Is the cart in front of the proverbial horse with the latest Snoqualmie Valley School District bond proposal? I hope not, but as we get closer to a decision to put a $200 million measure to revamp Mount Si High School in front of voters, I start to wonder. The school board and officials are moving into an unofficial campaign mode on a proposal to update and expand Mount Si into one of the biggest schools in the state.
Whether they wore the uniform seven decades ago, or five, or just yesterday, the Valley’s veterans still serve their neighbors. For many, a tradition of taking action to make a better world, and better Valley, has never stopped. Take the four older gentlemen who make up the Color Guard at the local American Legion post. Veterans of Vietnam, most of them—with one exception, World War II vet Lee Scheeler—these men shoulder vintage rifles and stand tall at all the local cemeteries to ensure their vanished brothers and sisters in service are not forgotten.
An interesting contrast. That might be the phrase I’d use to describe the two police situations in the Upper and Lower Valley right now. At the same time as Snoqualmie is gearing up and hiring up to become the contract police agency for the city of North Bend, Carnation and Duvall are parting ways after nine years. There’s a huge question mark right now over who will cover Carnation residents, and how the city will pay for it all after next year. Duvall scooted after questioning the stability of a Carnation-contracted force, so who’s next? What will they bring to the table?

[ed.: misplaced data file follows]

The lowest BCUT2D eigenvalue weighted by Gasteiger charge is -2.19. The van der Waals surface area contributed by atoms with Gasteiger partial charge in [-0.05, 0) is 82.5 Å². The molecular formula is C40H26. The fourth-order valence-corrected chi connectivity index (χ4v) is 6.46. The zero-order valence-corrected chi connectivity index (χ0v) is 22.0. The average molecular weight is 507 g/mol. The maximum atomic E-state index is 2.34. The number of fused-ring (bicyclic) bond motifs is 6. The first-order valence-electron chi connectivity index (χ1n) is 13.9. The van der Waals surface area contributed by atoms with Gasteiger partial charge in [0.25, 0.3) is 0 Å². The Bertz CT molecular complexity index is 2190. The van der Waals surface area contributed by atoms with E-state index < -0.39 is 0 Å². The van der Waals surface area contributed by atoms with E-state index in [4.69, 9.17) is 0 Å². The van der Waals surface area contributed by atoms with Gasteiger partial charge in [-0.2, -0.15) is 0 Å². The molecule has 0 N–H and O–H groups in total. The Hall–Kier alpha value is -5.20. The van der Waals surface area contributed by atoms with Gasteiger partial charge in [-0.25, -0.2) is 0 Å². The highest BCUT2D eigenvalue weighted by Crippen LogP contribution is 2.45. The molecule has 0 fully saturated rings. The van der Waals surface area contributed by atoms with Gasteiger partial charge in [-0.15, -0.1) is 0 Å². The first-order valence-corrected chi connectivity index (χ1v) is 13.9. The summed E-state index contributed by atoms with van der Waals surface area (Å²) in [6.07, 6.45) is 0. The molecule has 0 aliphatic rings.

I took a moment in the newspaper this week to talk about our Washington Newspaper Publisher’s Association awards. The six story prizes—plus another news writer finalist award for Carol Ladwig, who, once again, is the second greatest writer for papers our size and bigger in the state—are a neat ego boost, showing us that the time we put in is worthwhile.
Times change, even for what is, for me, North Bend’s coolest place. Back when I lived in downtown North Bend, the open field between Two Rivers School and North Bend Elementary, also known as Claggett Field, was the most idyllic spot in town. True, it didn’t have EJ Roberts’ dry creek or walking path, or Si View’s public amenities. But it was closer to home, and its row of stately firs beckoned for book reads and Frisbee games on summer afternoons.
The Kingfish. Tut. The Tri-Corner Department. These are some of the bygone bylines and columns that ran in the Snoqualmie Valley Record when the Valley and the world were very different places. We will celebrate the Valley Record’s 100th anniversary this fall, and are preparing a special collector’s publication, similar to our annual Visitor’s Guide, to give the occasion some ink and fanfare. It’s been fascinating to hear the stories of former staff—and there are a lot of them—and to go down memory lane with historians like Gardiner Vinnedge, president of the Snoqualmie Valley Historical Museum, which is also doing a retrospective on the newspaper.
Something I never thought would happen is happening. I always assumed that without an Olympic-sized indoor pool in the Valley, we’d never see a true, hometown swim team. Yet, starting on August 26, a group of 18 girls has been racing through the full-size, outdoor pool at the TPC Snoqualmie Ridge. Huh? I thought. They swim in the rain? Yes, comes the answer, they do.